Singapore PM promises ‘strategic shift’ to protect city state’s success

Suhaimi Abdullah - Getty Images

Singapore's prime minister, Lee Hsien Loong, promised a "strategic shift" in his country's approach to "nation building" as he laid out plans to address widening income disparity and other threats to the island nation's economic miracle of the past 20 years.

Mr Lee used a two-hour, primetime television address, with a presentation, on Sunday to lay out his plans, the fruit of almost a year of soul-searching by his ruling party as it has grappled with voter discontent.

There would be more government spending on healthcare, including a "pioneer package" of benefits for the older generation of Singaporeans who helped build the country in the 1960s. Housing would be made more affordable and social safety nets improved.

Mr Lee and the ruling People's Action party he heads face the most serious existential dilemma in Singapore's 48 years as an independent nation, political analysts say.

(Read more: Is the worst over for the Singapore economy?)

For a tiny city-state whose land mass is about the same as Bahrain or a moderately sized Caribbean island, Singapore has for decades punched above its weight.

Its economy has grown at an average of 5-7 percent for much of the past decade, helping create a gleaming financial hub in Asia that is closing the gap with Switzerland as the world's largest for wealth management.

Low corporate and personal taxes have helped attract more foreign investment over the years, turning it into the undisputed business hub for companies tapping into the fast-growing economies of southeast Asia. Its streets are largely crime-free.

But with a falling birth rate, Singapore has had to rely increasingly on foreign immigrants to keep its economic miracle on track, a trend that has strained transport infrastructure and provoked resentment among some ordinary Singaporeans.

(Read more: On the rise: Singapore firms feeling more upbeat)

Income disparity also has widened. Official data showed in March that while Singapore has an average per capita gross domestic product of $50,000, income inequality is widening, as shown by the "Gini coefficient", a commonly used measure.

Meanwhile, the number of rich people in Singapore with more than $1 million in "investable assets" is expected to reach 133,000 by 2015, about double the level in 2010.

Mr Lee acknowledged that the distribution of wealth had widened, saying "we are not all Ronaldos" – a reference to Portuguese footballer Cristiano Ronaldo – "so the government must intervene more to keep ours a fair and just society".

On the economic front low productivity has dogged Singapore's manufacturing industry, which makes up about a quarter of GDP.

That has raised alarm bells that Singapore, Asia's 10th largest economy, could be left behind. Productivity levels are around 70 percent of those in the US, according to Credit Suisse, well behind Taiwan and Australia but just ahead of Britain.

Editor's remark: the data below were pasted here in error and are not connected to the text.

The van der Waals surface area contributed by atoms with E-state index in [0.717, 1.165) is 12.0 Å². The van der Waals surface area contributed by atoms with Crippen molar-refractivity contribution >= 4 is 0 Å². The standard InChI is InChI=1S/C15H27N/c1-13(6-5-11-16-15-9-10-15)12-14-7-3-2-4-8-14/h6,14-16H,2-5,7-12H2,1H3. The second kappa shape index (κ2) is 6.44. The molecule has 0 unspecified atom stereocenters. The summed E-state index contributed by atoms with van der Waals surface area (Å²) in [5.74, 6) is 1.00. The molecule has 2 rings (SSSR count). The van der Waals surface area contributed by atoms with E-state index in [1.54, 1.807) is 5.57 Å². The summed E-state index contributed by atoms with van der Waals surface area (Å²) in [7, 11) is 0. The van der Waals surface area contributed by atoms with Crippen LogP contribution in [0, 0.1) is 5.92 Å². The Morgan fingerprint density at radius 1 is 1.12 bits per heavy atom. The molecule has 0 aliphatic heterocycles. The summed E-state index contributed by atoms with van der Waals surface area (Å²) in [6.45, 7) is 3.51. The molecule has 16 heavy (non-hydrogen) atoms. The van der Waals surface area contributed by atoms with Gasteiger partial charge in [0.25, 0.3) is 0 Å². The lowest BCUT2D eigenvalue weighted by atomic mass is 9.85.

For the first time the PAP has been feeling pressure at the ballot box, badly losing a by-election seven months ago to the opposition Workers party. It registered its best performance since 1984 amid a backlash over income inequality and unaffordable housing.

(Read more: How dangerous is Singapore's soaring household debt?)

None of this is lost on the PAP, which since January has been holding "town hall" sessions with citizens as part of what it has called a "national conversation".

"We are at an inflection point in Singapore," Me Lee said recently. "We have come from third world to first but we need to think about where we are going in the longer term in a world where there is a lot of competition and uncertainty."

Political analysts say the PAP recognises it must devise nothing less than a new narrative with a population less willing to accept instruction and more interested in political pluralism.

"In many respects, Singapore faces its first significant existential challenge since independence with Singaporeans asking, 'what does it mean to be Singaporean?' and 'what does Singapore stand for?'," says Eugene Tan, assistant professor of law at Singapore Management University. "Singaporeans desire a fundamental rethink of how Singapore has been governed."

More from the Financial Times:

Singapore closes gap with Switzerland
Singapore funds benefit from Asian wealth

On a practical level the government is tackling the productivity issue, adding S$5.3 billion (US$4.2 billion) in subsidies and other help in its March budget for small- and medium-sized enterprises. It has also made early morning commuter train travel free to encourage people to help ease rush hour road congestion.

Yet the government is contending with a vibrant social media where criticism of policy is aired openly. That was a big factor in the PAP's worst general election result in 2011, a performance that it will be hoping not to repeat at the next poll in 2016.

Mr Lee has eagerly embraced Facebook and Twitter, even holding an afternoon tea meeting with Singapore's main bloggers and netizens last year.

(Read more: The quiet evolution of the Singapore consumer)

Yet the city-state was criticised by bloggers and even large internet companies such as Google last month for a new media law stipulating that websites regularly reporting on Singapore must be licensed, pay a $50,000 "performance bond" and take down articles deemed unacceptable by the government within 24 hours.

Singapore has said the new law is designed to being websites in line with rules governing other types of media and "is not intended to clamp down on internet freedom".

The issue highlights a balancing act that Singapore's ruling party must perform as it tries to recalibrate how it governs.